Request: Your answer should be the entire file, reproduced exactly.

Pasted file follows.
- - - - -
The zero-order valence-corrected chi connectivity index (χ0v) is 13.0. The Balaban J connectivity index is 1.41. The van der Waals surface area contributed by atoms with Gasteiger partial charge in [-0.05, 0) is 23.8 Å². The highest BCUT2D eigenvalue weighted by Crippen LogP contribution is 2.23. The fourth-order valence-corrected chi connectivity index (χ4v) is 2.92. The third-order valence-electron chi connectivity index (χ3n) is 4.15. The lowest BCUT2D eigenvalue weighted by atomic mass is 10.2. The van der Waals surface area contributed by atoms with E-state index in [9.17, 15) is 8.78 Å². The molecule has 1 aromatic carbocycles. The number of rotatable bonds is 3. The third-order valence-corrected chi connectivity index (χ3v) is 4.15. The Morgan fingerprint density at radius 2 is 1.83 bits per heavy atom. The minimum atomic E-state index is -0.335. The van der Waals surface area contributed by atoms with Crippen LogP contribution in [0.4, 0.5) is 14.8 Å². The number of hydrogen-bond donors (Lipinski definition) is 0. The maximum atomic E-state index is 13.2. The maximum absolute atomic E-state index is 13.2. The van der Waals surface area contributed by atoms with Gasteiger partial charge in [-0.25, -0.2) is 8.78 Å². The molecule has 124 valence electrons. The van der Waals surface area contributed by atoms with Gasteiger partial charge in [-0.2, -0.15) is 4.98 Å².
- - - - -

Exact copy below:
The zero-order valence-corrected chi connectivity index (χ0v) is 13.0. The Balaban J connectivity index is 1.41. The van der Waals surface area contributed by atoms with Gasteiger partial charge in [-0.05, 0) is 23.8 Å². The highest BCUT2D eigenvalue weighted by Crippen LogP contribution is 2.23. The fourth-order valence-corrected chi connectivity index (χ4v) is 2.92. The third-order valence-electron chi connectivity index (χ3n) is 4.15. The lowest BCUT2D eigenvalue weighted by atomic mass is 10.2. The van der Waals surface area contributed by atoms with E-state index in [9.17, 15) is 8.78 Å². The molecule has 1 aromatic carbocycles. The number of rotatable bonds is 3. The third-order valence-corrected chi connectivity index (χ3v) is 4.15. The Morgan fingerprint density at radius 2 is 1.83 bits per heavy atom. The minimum atomic E-state index is -0.335. The van der Waals surface area contributed by atoms with Crippen LogP contribution in [0.4, 0.5) is 14.8 Å². The number of hydrogen-bond donors (Lipinski definition) is 0. The maximum atomic E-state index is 13.2. The maximum absolute atomic E-state index is 13.2. The van der Waals surface area contributed by atoms with Gasteiger partial charge in [-0.25, -0.2) is 8.78 Å². The molecule has 124 valence electrons. The van der Waals surface area contributed by atoms with Gasteiger partial charge in [-0.2, -0.15) is 4.98 Å².